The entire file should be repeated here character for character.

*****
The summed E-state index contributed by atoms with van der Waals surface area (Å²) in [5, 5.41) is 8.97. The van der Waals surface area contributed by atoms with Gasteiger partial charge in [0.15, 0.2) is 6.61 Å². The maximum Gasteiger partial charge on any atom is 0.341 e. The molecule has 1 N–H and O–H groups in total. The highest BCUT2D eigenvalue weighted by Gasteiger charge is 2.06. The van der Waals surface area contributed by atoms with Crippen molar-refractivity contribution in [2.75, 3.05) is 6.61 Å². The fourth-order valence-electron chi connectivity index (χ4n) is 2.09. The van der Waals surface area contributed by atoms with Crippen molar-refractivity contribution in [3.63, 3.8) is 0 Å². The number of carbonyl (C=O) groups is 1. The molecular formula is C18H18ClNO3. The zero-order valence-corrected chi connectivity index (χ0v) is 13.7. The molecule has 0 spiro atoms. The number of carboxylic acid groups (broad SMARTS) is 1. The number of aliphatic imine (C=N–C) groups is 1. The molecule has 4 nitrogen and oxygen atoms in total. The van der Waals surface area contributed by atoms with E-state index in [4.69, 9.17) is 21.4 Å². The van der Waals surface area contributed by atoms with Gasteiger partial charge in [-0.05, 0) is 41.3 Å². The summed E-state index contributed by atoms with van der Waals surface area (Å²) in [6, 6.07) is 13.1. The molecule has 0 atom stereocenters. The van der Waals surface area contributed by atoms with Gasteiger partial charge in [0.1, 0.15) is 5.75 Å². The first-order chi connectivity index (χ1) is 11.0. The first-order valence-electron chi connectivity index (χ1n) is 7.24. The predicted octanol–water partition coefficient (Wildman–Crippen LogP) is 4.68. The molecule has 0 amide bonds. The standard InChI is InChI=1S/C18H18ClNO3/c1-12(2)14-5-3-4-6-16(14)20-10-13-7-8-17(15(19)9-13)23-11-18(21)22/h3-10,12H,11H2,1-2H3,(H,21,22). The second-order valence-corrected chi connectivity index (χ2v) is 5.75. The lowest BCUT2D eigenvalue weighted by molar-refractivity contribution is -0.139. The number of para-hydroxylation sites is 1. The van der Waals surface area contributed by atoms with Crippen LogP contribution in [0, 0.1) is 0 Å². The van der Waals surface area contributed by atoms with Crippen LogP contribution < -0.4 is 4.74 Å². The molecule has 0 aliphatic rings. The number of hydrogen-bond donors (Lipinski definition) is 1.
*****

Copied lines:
The summed E-state index contributed by atoms with van der Waals surface area (Å²) in [5, 5.41) is 8.97. The van der Waals surface area contributed by atoms with Gasteiger partial charge in [0.15, 0.2) is 6.61 Å². The maximum Gasteiger partial charge on any atom is 0.341 e. The molecule has 1 N–H and O–H groups in total. The highest BCUT2D eigenvalue weighted by Gasteiger charge is 2.06. The van der Waals surface area contributed by atoms with Crippen molar-refractivity contribution in [2.75, 3.05) is 6.61 Å². The fourth-order valence-electron chi connectivity index (χ4n) is 2.09. The van der Waals surface area contributed by atoms with Crippen molar-refractivity contribution in [3.63, 3.8) is 0 Å². The number of carbonyl (C=O) groups is 1. The molecular formula is C18H18ClNO3. The zero-order valence-corrected chi connectivity index (χ0v) is 13.7. The molecule has 0 spiro atoms. The number of carboxylic acid groups (broad SMARTS) is 1. The number of aliphatic imine (C=N–C) groups is 1. The molecule has 4 nitrogen and oxygen atoms in total. The van der Waals surface area contributed by atoms with E-state index in [4.69, 9.17) is 21.4 Å². The van der Waals surface area contributed by atoms with Gasteiger partial charge in [-0.05, 0) is 41.3 Å². The summed E-state index contributed by atoms with van der Waals surface area (Å²) in [6, 6.07) is 13.1. The molecule has 0 atom stereocenters. The van der Waals surface area contributed by atoms with Gasteiger partial charge in [0.1, 0.15) is 5.75 Å². The first-order chi connectivity index (χ1) is 11.0. The first-order valence-electron chi connectivity index (χ1n) is 7.24. The predicted octanol–water partition coefficient (Wildman–Crippen LogP) is 4.68. The molecule has 0 amide bonds. The standard InChI is InChI=1S/C18H18ClNO3/c1-12(2)14-5-3-4-6-16(14)20-10-13-7-8-17(15(19)9-13)23-11-18(21)22/h3-10,12H,11H2,1-2H3,(H,21,22). The second-order valence-corrected chi connectivity index (χ2v) is 5.75. The lowest BCUT2D eigenvalue weighted by molar-refractivity contribution is -0.139. The number of para-hydroxylation sites is 1. The van der Waals surface area contributed by atoms with Crippen LogP contribution in [0, 0.1) is 0 Å². The van der Waals surface area contributed by atoms with Crippen LogP contribution < -0.4 is 4.74 Å². The molecule has 0 aliphatic rings. The number of hydrogen-bond donors (Lipinski definition) is 1.